World Health Organization issues first guidance on screen time for children

World Health Organization issues first guidance on screen time for children

Children under a year old should avoid screen time and those under 5 should receive no more than an hour per day, the World Health Organization (WHO) recommended Wednesday in its first-ever guidance on the matter.

A WHO panel of experts developed the guidelines as part of broader guidance on physical activity, sedentary behavior and sleep for children under 5. 


“Improving physical activity, reducing sedentary time and ensuring quality sleep in young children will improve their physical, mental health and wellbeing, and help prevent childhood obesity and associated diseases later in life,” Dr. Fiona Bull, program manager for surveillance and population-based prevention of noncommunicable diseases at the WHO, said in a press release.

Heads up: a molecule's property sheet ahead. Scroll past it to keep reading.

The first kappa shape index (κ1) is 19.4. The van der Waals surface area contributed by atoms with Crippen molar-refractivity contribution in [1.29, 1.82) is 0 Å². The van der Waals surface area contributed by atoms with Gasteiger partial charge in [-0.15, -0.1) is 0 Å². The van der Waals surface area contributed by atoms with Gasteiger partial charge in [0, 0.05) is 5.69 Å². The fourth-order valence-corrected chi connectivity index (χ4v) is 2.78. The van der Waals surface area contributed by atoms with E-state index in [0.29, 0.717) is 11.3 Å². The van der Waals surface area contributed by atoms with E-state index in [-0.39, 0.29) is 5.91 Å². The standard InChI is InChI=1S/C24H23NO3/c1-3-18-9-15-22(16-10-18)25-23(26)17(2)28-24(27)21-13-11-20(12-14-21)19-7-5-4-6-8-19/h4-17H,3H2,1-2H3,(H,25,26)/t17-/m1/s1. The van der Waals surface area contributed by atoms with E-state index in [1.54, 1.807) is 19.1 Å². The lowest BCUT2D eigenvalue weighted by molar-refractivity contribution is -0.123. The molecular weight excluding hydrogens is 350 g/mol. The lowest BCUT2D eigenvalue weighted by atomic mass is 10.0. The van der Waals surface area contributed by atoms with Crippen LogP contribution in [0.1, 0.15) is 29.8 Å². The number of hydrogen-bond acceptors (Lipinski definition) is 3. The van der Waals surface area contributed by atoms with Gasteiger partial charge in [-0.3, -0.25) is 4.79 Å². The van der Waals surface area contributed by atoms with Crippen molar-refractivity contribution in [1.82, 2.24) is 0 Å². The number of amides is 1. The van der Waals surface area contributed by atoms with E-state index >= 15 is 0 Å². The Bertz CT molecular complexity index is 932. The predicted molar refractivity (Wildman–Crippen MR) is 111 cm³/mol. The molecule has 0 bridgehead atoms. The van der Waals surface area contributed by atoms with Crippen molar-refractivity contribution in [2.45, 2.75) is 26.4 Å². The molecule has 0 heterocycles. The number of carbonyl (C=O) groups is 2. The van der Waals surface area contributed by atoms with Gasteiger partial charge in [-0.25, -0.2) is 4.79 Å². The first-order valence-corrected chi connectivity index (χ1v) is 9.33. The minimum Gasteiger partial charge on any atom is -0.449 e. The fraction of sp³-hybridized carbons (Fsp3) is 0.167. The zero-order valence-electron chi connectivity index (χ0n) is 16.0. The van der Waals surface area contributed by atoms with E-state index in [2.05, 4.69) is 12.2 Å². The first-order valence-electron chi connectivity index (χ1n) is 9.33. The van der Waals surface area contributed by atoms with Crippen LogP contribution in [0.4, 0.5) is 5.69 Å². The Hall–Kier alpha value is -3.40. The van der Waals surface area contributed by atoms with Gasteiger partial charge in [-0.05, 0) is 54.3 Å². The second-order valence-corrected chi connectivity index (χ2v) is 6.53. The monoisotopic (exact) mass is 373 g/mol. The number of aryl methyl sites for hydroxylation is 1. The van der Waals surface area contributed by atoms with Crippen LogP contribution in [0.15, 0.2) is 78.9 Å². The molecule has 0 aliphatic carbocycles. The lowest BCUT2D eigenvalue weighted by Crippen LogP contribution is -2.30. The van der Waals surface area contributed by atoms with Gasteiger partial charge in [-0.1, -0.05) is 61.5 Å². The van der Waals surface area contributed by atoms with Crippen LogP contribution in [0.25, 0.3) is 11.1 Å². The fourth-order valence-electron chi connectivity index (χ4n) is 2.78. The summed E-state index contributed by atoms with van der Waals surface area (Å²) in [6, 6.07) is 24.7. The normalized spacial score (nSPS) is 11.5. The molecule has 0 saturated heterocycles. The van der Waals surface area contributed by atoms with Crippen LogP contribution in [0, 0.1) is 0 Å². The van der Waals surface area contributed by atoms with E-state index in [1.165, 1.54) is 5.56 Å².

“When sedentary, engaging in reading and storytelling with a caregiver is encouraged,” the WHO said. The guidelines further call for children 1-2 years old to spend at least three hours throughout the day on physical activities at any intensity, noting that failure to meet current physical activity recommendations is responsible for more than 5 million deaths around the world per year across all age groups.

Some pediatric and health experts, however, disagreed with the WHO’s conclusions.

“Our research has shown that currently there is not strong enough evidence to support the setting of screen time limits,” Dr. Max Davie, officer for health improvement at Britain’s Royal College of Paediatrics and Child Health, told The Associated Press. “The restricted screen time limits suggested by WHO do not seem proportionate to the potential harm,” he said.